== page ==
“It was great coordination between the two tests to pick the appropriate miserable day to get the Soldiers to do some limited ingress-egress testing,” said Reiser. “When this vehicle is fielded and the Soldiers have the new body armor, we’ll already know it isn’t an issue for ingress and egress.”

The multi-month test was completed ahead of schedule and under budget, which Reiser attributes to the flexibility of the rugged, self-contained six-person crew. The drivers, for instance, were from the testing center’s maintenance shop. They were able to troubleshoot and repair problems that cropped up without lengthy downtime at a maintenance shop many miles from the test range.

“We were able to eliminate delay times when we went into maintenance because maintenance was right here,” said Reiser. “If we had a vehicle issue, they just changed hats and researched from a different vantage point what they had to do to solve the problem, which was a huge cost savings.”

www.pacom.mil




http://defence-blog.com/army/the-latest-stryker-vehicle-is-built-for-extremes.html


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MessageSujet: Re: US Army   US Army Icon_minitimeDim 4 Sep 2016 - 14:52

Citation :
Polish, US Soldiers prep for downrange missions with river crossing


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Sep 4, 2016

US Army 5913
Photo Credit: Sgt. Lauren Harrah


Concealed among thick foliage, soldiers patiently scanned the water’s edge through the scopes of their M4 carbines. When the signal was given, dismounted troops quietly slipped into the frigid, flowing water and secured the far side of the river.

Then they made way for the M1A2 Abrams tanks to ford through.

On Wednesday, Aug. 24, Soldiers of Company D, 3rd Combined Arms Battalion, 69th Armor Regiment, 3rd Infantry Division, joined forces with Polish Soldiers of the 10th Armoured Cavalry Brigade, 11th Armoured Division, to conduct a river crossing exercise at Zagan Training Area, Poland.

At a break in the tree line, Polish engineers deployed two armored vehicle-launched bridges to span the width of the waterway. Then the additional forces crossed, including two U.S. crews mounted in M2A2 Bradley Fighting Vehicles and Polish crews in BMP infantry fighting vehicles.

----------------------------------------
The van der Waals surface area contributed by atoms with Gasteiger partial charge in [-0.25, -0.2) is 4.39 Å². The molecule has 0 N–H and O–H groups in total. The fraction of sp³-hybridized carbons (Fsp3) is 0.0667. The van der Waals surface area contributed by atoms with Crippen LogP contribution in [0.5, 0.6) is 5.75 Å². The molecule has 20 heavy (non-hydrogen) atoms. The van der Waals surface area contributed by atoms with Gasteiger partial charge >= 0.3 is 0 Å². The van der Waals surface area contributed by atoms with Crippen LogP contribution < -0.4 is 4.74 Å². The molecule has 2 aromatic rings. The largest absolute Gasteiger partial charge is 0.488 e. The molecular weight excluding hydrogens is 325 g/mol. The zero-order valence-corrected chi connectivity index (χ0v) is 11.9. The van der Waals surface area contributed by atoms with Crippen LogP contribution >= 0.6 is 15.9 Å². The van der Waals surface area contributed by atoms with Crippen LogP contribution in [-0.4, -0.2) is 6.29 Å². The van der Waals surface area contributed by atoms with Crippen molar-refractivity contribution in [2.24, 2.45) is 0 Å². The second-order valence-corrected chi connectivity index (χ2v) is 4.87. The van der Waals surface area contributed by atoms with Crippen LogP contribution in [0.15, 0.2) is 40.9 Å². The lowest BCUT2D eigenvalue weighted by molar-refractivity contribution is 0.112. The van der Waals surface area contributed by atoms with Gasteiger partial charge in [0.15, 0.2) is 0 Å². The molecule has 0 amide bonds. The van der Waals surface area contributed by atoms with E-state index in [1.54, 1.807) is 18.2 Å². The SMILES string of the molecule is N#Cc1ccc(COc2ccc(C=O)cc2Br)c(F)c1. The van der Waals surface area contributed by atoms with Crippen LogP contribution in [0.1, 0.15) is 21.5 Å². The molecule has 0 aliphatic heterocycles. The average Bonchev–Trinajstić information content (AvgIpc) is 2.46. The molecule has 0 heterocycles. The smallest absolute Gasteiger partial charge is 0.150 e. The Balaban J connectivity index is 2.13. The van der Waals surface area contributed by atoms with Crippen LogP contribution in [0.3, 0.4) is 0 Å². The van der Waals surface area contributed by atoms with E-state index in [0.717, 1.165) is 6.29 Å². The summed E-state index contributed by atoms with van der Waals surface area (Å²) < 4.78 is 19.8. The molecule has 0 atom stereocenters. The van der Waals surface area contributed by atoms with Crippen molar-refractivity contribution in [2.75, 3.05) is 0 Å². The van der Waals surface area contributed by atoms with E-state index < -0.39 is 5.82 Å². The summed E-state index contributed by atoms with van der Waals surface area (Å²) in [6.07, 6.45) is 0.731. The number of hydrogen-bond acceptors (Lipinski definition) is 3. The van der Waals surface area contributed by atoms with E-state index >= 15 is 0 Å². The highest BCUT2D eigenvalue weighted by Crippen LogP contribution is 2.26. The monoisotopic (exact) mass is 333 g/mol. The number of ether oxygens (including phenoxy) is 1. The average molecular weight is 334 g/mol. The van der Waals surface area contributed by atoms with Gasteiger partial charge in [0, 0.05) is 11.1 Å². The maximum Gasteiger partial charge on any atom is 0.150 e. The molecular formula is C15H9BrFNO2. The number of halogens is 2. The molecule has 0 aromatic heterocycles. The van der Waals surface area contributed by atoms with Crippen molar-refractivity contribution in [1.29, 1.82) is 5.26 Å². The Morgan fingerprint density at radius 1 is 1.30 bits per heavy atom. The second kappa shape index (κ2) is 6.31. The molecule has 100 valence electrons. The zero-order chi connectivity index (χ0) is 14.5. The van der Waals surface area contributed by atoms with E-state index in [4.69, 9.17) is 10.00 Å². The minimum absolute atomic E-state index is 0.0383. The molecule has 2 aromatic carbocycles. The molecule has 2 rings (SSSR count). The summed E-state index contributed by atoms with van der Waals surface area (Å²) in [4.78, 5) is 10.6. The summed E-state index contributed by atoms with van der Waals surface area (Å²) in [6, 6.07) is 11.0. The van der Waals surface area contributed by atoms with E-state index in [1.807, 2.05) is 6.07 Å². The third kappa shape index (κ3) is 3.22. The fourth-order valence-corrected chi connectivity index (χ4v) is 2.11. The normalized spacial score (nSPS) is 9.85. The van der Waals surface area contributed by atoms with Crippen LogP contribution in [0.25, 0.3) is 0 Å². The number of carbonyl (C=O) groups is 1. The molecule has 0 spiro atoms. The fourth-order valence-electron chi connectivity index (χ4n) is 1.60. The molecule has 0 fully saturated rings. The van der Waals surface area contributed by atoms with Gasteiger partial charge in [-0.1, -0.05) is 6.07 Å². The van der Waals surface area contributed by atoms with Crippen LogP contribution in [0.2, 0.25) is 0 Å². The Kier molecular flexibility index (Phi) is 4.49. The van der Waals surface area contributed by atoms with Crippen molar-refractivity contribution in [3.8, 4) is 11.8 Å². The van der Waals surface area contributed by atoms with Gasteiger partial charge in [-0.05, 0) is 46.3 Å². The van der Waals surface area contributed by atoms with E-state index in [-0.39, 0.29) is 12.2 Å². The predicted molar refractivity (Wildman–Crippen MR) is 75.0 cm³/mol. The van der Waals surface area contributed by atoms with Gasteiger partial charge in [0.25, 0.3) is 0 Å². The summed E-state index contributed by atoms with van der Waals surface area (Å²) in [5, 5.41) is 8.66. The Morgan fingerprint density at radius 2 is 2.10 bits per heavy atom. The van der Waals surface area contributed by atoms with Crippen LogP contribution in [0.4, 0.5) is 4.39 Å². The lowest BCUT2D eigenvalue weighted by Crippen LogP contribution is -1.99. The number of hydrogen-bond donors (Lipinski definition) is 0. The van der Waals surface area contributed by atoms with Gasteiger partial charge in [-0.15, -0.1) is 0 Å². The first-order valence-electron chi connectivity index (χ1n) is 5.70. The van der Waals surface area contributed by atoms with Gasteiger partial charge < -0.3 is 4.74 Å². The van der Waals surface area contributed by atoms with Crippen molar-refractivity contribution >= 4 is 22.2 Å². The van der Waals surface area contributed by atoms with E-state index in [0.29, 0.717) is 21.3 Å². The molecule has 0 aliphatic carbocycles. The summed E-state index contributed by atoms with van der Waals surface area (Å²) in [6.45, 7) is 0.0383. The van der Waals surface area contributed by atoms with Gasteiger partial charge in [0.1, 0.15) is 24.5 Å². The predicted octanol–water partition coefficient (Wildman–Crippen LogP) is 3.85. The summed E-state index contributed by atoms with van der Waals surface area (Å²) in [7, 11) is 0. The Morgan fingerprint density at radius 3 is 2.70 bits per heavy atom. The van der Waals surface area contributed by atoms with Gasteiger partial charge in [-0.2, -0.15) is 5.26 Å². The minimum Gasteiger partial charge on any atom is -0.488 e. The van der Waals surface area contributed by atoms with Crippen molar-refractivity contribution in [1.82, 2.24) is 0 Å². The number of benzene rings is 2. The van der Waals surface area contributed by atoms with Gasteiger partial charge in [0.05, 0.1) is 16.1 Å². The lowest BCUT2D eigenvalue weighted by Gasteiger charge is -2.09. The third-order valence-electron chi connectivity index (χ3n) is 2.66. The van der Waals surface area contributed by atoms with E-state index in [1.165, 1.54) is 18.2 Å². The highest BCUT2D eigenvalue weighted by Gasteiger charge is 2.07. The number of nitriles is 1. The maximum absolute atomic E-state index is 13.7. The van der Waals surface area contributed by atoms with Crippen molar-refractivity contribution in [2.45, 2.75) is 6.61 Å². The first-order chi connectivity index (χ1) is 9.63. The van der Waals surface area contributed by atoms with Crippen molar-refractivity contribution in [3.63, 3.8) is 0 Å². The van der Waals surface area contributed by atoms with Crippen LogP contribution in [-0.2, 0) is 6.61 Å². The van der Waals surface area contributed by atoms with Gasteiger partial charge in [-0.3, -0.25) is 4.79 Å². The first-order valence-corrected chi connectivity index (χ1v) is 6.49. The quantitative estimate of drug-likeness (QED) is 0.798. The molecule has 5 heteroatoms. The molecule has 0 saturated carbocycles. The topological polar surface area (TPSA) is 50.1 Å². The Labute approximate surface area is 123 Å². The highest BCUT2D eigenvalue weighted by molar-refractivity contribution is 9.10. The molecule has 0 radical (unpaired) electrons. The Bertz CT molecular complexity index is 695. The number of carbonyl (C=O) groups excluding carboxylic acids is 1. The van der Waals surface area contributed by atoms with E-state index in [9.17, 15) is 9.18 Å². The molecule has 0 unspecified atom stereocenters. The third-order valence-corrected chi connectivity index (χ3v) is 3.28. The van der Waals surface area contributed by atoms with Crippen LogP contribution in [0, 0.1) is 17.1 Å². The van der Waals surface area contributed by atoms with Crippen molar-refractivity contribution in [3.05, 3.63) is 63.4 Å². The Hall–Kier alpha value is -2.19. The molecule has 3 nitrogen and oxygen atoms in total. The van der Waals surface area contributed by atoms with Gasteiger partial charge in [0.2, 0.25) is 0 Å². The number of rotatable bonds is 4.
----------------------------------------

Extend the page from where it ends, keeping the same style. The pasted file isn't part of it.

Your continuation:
US Army 5813
Photo Credit: Sgt. Lauren Harrah

“We were able to see how (the Polish forces’) tactics and our tactics mesh together to accomplish the mission,” said Staff Sgt. Brian Gougler, squad leader, D Company, 3-69 AR. “It was a good mixture allowing everyone to have a say in what was happening.”

Planning and communication played a significant role in the preparation and success of the exercise explained Gougler. The day prior, they had walked through the plan in an open field. Now that the Soldiers were tackling the unfamiliar terrain, the operation was going smoothly.

“The weekly syncs that the commander, the command groups, and the interpreters have with the Polish command group have been instrumental in allowing us to come out here and do the things we do,” said 1st Sgt. Mark Martin, senior enlisted advisor, D Company, 3-69 AR.

US Army 5713
Photo Credit: Sgt. Lauren Harrah

When a new mission arises downrange, Soldiers must be ready to link up with other countries and tackle problems they may have never seen or planned for, Gougler said. For many of the Soldiers, this was their first time conducting a water crossing.

“If we were ever to be in a combat situation, it doesn’t necessarily have to be a water crossing, (Polish and U.S. forces now) both have a better understanding of how the other works,” Gougler said.